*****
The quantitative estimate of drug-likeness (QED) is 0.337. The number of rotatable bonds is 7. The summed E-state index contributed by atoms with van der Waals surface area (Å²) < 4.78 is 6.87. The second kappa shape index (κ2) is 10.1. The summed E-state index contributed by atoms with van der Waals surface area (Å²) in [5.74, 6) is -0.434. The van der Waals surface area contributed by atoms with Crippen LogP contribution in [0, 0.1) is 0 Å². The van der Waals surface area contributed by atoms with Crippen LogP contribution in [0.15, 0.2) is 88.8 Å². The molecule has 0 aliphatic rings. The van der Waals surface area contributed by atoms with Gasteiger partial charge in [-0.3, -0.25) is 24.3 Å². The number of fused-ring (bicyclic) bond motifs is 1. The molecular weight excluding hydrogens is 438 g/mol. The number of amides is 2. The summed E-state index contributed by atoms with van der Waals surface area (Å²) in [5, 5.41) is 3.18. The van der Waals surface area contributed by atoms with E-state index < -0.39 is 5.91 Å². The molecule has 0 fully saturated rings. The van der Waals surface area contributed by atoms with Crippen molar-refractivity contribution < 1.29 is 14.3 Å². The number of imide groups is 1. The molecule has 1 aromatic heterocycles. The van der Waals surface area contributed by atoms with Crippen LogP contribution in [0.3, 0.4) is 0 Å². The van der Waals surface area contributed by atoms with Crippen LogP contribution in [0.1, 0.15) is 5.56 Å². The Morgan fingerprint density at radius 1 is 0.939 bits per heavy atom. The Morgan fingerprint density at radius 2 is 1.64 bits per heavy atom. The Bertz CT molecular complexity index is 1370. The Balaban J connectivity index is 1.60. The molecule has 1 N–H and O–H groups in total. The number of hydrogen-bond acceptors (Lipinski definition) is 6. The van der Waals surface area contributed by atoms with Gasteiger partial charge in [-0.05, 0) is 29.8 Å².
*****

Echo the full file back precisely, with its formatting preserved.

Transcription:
The quantitative estimate of drug-likeness (QED) is 0.337. The number of rotatable bonds is 7. The summed E-state index contributed by atoms with van der Waals surface area (Å²) < 4.78 is 6.87. The second kappa shape index (κ2) is 10.1. The summed E-state index contributed by atoms with van der Waals surface area (Å²) in [5.74, 6) is -0.434. The van der Waals surface area contributed by atoms with Crippen LogP contribution in [0, 0.1) is 0 Å². The van der Waals surface area contributed by atoms with Crippen LogP contribution in [0.15, 0.2) is 88.8 Å². The molecule has 0 aliphatic rings. The van der Waals surface area contributed by atoms with Gasteiger partial charge in [-0.3, -0.25) is 24.3 Å². The number of fused-ring (bicyclic) bond motifs is 1. The molecular weight excluding hydrogens is 438 g/mol. The number of amides is 2. The summed E-state index contributed by atoms with van der Waals surface area (Å²) in [5, 5.41) is 3.18. The van der Waals surface area contributed by atoms with E-state index < -0.39 is 5.91 Å². The molecule has 0 fully saturated rings. The van der Waals surface area contributed by atoms with Crippen molar-refractivity contribution < 1.29 is 14.3 Å². The number of imide groups is 1. The molecule has 1 aromatic heterocycles. The van der Waals surface area contributed by atoms with Crippen LogP contribution in [0.3, 0.4) is 0 Å². The van der Waals surface area contributed by atoms with Crippen LogP contribution in [0.1, 0.15) is 5.56 Å². The Morgan fingerprint density at radius 1 is 0.939 bits per heavy atom. The Morgan fingerprint density at radius 2 is 1.64 bits per heavy atom. The Bertz CT molecular complexity index is 1370. The Balaban J connectivity index is 1.60. The molecule has 1 N–H and O–H groups in total. The number of hydrogen-bond acceptors (Lipinski definition) is 6. The van der Waals surface area contributed by atoms with Gasteiger partial charge in [-0.05, 0) is 29.8 Å².